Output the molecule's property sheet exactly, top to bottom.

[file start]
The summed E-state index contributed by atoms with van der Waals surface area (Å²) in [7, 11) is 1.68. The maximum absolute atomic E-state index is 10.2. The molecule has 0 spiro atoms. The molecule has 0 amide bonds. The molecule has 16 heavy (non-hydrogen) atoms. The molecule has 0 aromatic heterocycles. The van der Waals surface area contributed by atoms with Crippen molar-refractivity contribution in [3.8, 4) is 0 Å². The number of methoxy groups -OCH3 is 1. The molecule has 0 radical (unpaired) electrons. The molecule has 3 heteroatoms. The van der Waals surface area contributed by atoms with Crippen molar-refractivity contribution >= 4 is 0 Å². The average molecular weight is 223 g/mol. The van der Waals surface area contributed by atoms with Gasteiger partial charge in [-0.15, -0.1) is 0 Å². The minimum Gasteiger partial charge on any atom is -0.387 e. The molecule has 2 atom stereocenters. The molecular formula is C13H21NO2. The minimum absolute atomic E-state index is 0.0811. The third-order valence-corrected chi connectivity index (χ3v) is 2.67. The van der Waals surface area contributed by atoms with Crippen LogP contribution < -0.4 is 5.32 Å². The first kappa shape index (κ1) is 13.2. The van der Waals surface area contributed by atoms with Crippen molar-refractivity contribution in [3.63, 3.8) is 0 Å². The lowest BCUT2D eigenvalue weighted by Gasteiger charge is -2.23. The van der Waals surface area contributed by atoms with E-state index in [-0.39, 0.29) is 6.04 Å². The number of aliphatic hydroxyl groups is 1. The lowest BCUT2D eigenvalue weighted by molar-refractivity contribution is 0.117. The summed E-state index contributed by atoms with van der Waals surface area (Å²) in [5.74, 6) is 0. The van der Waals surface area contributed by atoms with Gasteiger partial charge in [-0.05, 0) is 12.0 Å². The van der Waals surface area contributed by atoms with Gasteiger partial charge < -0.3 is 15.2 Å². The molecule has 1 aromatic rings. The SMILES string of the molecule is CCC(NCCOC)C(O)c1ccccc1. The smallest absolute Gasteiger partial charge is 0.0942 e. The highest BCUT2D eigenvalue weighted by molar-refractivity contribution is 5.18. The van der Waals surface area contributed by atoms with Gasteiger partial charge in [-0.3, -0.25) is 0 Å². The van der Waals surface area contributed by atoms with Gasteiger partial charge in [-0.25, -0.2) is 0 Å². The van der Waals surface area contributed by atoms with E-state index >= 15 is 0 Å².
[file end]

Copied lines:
The summed E-state index contributed by atoms with van der Waals surface area (Å²) in [7, 11) is 1.68. The maximum absolute atomic E-state index is 10.2. The molecule has 0 spiro atoms. The molecule has 0 amide bonds. The molecule has 16 heavy (non-hydrogen) atoms. The molecule has 0 aromatic heterocycles. The van der Waals surface area contributed by atoms with Crippen molar-refractivity contribution in [3.8, 4) is 0 Å². The number of methoxy groups -OCH3 is 1. The molecule has 0 radical (unpaired) electrons. The molecule has 3 heteroatoms. The van der Waals surface area contributed by atoms with Crippen molar-refractivity contribution >= 4 is 0 Å². The average molecular weight is 223 g/mol. The van der Waals surface area contributed by atoms with Gasteiger partial charge in [-0.15, -0.1) is 0 Å². The minimum Gasteiger partial charge on any atom is -0.387 e. The molecule has 2 atom stereocenters. The molecular formula is C13H21NO2. The minimum absolute atomic E-state index is 0.0811. The third-order valence-corrected chi connectivity index (χ3v) is 2.67. The van der Waals surface area contributed by atoms with Crippen LogP contribution < -0.4 is 5.32 Å². The first kappa shape index (κ1) is 13.2. The van der Waals surface area contributed by atoms with Crippen molar-refractivity contribution in [3.63, 3.8) is 0 Å². The lowest BCUT2D eigenvalue weighted by Gasteiger charge is -2.23. The van der Waals surface area contributed by atoms with E-state index in [-0.39, 0.29) is 6.04 Å². The number of aliphatic hydroxyl groups is 1. The lowest BCUT2D eigenvalue weighted by molar-refractivity contribution is 0.117. The summed E-state index contributed by atoms with van der Waals surface area (Å²) in [5.74, 6) is 0. The van der Waals surface area contributed by atoms with Gasteiger partial charge in [-0.05, 0) is 12.0 Å². The van der Waals surface area contributed by atoms with Gasteiger partial charge < -0.3 is 15.2 Å². The molecule has 1 aromatic rings. The SMILES string of the molecule is CCC(NCCOC)C(O)c1ccccc1. The smallest absolute Gasteiger partial charge is 0.0942 e. The highest BCUT2D eigenvalue weighted by molar-refractivity contribution is 5.18. The van der Waals surface area contributed by atoms with Gasteiger partial charge in [-0.3, -0.25) is 0 Å². The van der Waals surface area contributed by atoms with Gasteiger partial charge in [-0.25, -0.2) is 0 Å². The van der Waals surface area contributed by atoms with E-state index >= 15 is 0 Å².